(1839) Andrew Harris, “Slavery Presses Down Upon the Free People of Color”

Broadway Tabernacle, 1893
Broadway Tabernacle, 1893
Courtesy British Library (King1893NYC)

Andrew Harris, (1810-1841), graduated from the University of Vermont in 1838. One year later in an address delivered to nearly five thousand abolitionists at New York City’s Broadway Tabernacle on May 7, 1839, young Harris argued that slavery in the South influenced racism in the North. He was particularly mindful of his own situation, having been denied admission to Union and Middlebury Colleges because of his race. Harris’s speech appears below.

It is with no pleasant feeling, said he, that I stand here to speak in relation to the wrongs of a portion of the inhabitants of this country, who, by their complexion, are identified with myself. It is with feeling of great responsibility that I stand here as their representative.

Who of our Pilgrim fathers, when they entered ship, and committed themselves to the waves—when the breeze carried back the echo of their songs, ever thought the day would come, when an assembly like this would meet on the island of Manhattan, for such an object? Who would then have supposed, that the oppression and wrongs of millions in this country, would have been so great as to call together an audience like this? If an inhabitant of another world should enter one of these doors, and look abroad upon these thousands, and ask, “For what are you assembled?” and the voice of this multitude should be heard in answer, “We have come to hear and converse about the wrongs of our fellow men;” would he esteem it a light or trifling thing, which has brought this audience together?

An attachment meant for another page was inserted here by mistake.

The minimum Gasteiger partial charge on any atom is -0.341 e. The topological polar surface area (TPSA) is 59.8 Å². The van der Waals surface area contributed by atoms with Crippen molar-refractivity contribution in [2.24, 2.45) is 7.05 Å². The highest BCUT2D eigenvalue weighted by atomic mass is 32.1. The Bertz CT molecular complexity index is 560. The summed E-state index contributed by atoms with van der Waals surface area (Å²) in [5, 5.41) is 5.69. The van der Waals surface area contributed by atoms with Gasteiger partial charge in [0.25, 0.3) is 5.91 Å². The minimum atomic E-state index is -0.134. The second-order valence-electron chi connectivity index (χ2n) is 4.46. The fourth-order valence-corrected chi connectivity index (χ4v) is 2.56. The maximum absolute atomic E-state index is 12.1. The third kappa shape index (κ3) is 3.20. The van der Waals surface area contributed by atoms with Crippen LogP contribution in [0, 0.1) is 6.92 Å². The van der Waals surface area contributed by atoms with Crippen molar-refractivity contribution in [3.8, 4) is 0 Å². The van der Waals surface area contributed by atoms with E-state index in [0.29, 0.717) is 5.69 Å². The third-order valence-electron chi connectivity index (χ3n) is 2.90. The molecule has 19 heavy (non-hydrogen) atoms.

But from whence spring these wrongs? The original source from which they spring, is the corruption of the human heart. The beginning of its development is slavery. Shall I again point to the South, and depict the sufferings of the slave? If the groans and sighs of the victims of slavery could be collected, and thrown out here in one volley, these walls would tremble, these pillars would be removed from their foundations, and we should find ourselves buried in the ruins of the edifice. If the blood of the innocent, which has been shed by slavery, could be poured out here, this audience might swim in it—or if they could not swim they would be drowned. If the tears that slavery has caused to be shed, were poured out here, there might be a sea on which to ply the oar in exercise of sport and diversion. But this is not all—the anguish produced by separation of husband and wife, children and parents, and the scourges of the defenseless and unoffending slave, are a fathomless sea, and an ocean without a shore.

But slavery does not stop here. It presses down upon the free people of color. Its deadly poison is disseminated from the torrid regions of the South to the frigid North. We feel it here. Yet, with all this, if the colored man is vicious, or if he is not elevated, it is set down to his natural stupidity and depravity, and the argument is raised that he belongs to an inferior race. The colored people are also charged with want of desire for education and improvement; yet, if a colored man comes to the door of our institutions of learning, with desires ever so strong, the lords of these institutions rise up and shut the door; and then you say we have not the desire nor the ability to acquire education. Thus, while the white youth enjoy all these advantages, we are excluded and shut out, and must remain ignorant. It is natural to suppose, then, that there should be more crime among us. But is this crime properly chargeable to the colored man, as evidence of the vicious propensities of his race?